High Impact Development

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It’s difficult when you have a new project, a port/rewrite, or working on a major new feature for a project to stay on track and on course. More often than not developers tend to get side tracked during development on things that, at the time, seem super important and vital to the success of the project but in retrospect you could have spent your time better.

Impact

There are ton’s of things during the course of development where a case could be made that you ‘have to handle them right now!’, for example technical debt, bugs and styling. If you handle those now, it’ll keep the cost low, make for less code changes, less testing in the future, etc, etc, etc.

I’m not denying that’s the case, but when you’ve got to get features in front of customers where should you spend your time and effort?

I realize this about myself as well. I know I can be like a dog with a bone when something comes up or I trip over a potential performance issue, technical debt, UI, etc. I’ve now started asking myself these questions:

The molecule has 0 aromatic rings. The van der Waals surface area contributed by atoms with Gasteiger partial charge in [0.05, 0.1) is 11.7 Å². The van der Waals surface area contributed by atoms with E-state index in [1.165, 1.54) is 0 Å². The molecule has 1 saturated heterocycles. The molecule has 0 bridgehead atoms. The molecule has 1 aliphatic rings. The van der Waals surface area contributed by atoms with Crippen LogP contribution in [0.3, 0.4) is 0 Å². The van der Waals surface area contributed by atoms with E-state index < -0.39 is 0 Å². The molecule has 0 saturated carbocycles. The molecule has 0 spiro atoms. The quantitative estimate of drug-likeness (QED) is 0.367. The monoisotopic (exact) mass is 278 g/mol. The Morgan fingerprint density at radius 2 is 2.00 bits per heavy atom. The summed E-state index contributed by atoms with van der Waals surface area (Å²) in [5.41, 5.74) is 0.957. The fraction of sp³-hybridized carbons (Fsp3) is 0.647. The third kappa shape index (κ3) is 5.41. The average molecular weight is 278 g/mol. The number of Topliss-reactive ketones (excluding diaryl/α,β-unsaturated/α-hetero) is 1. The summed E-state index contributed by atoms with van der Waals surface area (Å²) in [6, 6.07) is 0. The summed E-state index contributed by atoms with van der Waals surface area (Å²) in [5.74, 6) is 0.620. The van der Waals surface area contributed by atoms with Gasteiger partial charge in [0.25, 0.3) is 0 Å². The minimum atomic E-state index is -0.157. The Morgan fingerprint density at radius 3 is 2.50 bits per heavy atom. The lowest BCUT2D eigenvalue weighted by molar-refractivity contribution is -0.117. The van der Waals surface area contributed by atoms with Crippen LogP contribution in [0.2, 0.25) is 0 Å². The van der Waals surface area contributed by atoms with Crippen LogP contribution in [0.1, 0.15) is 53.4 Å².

1.) Will a customer see or interact with what I’m working on in the next release?

2.) Does what I’m working on have a direct positive impact on the customer in the next release?

3.) If what I’m working on wasn’t in the next release would the customer notice or care?

4.) Do I have to justify my answers to any of the above questions to my team members?

Using those questions I try and keep myself on track especially around crunch time. What I’m working on should have the most, positive, impact on my customers. I also use these questions to help prioritize tasks, I’m going to start working on the highest impact, most important task or feature first. This gives me the ‘best bang for my buck/time’ in terms of work and my customer.

An old manager and good friend of my used to ask if what we were doing was a “Science Experiment” a nice way of asking all 4 of those questions in two words. There is a time and place for science experiments, I do them all the time, but there equally is a time and place where you shouldn’t be tacking technical debt, working on a unified styling framework to rule them all or conducting science experiments.

We should always strive to put out the best product we can to our customers, but that only works if there are compelling features for them to use. Having the prefect architecture, prefect UI and no bugs or technical debt is only amazing if there are customers using your product.